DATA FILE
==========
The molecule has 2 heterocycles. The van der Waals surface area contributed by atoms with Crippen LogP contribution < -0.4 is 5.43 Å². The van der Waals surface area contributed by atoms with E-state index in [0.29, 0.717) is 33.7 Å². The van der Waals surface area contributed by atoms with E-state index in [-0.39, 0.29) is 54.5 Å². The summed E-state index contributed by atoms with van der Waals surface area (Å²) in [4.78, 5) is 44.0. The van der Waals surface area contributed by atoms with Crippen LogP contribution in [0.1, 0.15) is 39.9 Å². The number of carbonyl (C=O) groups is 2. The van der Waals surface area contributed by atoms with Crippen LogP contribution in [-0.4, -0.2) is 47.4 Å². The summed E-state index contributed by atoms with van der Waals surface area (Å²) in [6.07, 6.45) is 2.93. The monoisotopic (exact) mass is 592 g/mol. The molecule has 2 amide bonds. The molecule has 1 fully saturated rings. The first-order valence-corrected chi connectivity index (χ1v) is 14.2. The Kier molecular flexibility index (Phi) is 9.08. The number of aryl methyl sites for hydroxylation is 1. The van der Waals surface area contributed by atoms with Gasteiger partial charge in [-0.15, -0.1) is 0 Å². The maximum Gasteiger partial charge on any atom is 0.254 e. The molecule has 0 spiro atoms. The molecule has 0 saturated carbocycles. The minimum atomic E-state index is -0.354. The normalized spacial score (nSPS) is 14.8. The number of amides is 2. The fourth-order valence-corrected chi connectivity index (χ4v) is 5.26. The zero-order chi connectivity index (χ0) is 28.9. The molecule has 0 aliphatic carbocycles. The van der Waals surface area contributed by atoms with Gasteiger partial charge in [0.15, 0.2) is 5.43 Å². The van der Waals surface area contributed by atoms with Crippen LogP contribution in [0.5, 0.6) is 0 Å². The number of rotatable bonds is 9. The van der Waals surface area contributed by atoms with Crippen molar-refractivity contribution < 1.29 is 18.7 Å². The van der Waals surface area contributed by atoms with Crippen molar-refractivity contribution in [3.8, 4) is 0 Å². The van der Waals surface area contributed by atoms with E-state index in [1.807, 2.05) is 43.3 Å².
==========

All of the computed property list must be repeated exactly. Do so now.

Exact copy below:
The molecule has 2 heterocycles. The van der Waals surface area contributed by atoms with Crippen LogP contribution < -0.4 is 5.43 Å². The van der Waals surface area contributed by atoms with E-state index in [0.29, 0.717) is 33.7 Å². The van der Waals surface area contributed by atoms with E-state index in [-0.39, 0.29) is 54.5 Å². The summed E-state index contributed by atoms with van der Waals surface area (Å²) in [4.78, 5) is 44.0. The van der Waals surface area contributed by atoms with Crippen LogP contribution in [0.1, 0.15) is 39.9 Å². The number of carbonyl (C=O) groups is 2. The van der Waals surface area contributed by atoms with Crippen LogP contribution in [-0.4, -0.2) is 47.4 Å². The summed E-state index contributed by atoms with van der Waals surface area (Å²) in [6.07, 6.45) is 2.93. The monoisotopic (exact) mass is 592 g/mol. The molecule has 2 amide bonds. The molecule has 1 fully saturated rings. The first-order valence-corrected chi connectivity index (χ1v) is 14.2. The Kier molecular flexibility index (Phi) is 9.08. The number of aryl methyl sites for hydroxylation is 1. The van der Waals surface area contributed by atoms with Gasteiger partial charge in [-0.15, -0.1) is 0 Å². The maximum Gasteiger partial charge on any atom is 0.254 e. The molecule has 0 spiro atoms. The molecule has 0 saturated carbocycles. The minimum atomic E-state index is -0.354. The normalized spacial score (nSPS) is 14.8. The number of amides is 2. The fourth-order valence-corrected chi connectivity index (χ4v) is 5.26. The zero-order chi connectivity index (χ0) is 28.9. The molecule has 0 aliphatic carbocycles. The van der Waals surface area contributed by atoms with Gasteiger partial charge in [0.15, 0.2) is 5.43 Å². The van der Waals surface area contributed by atoms with Crippen LogP contribution in [0.5, 0.6) is 0 Å². The number of rotatable bonds is 9. The van der Waals surface area contributed by atoms with Crippen molar-refractivity contribution < 1.29 is 18.7 Å². The van der Waals surface area contributed by atoms with Crippen molar-refractivity contribution in [3.8, 4) is 0 Å². The van der Waals surface area contributed by atoms with E-state index in [1.807, 2.05) is 43.3 Å².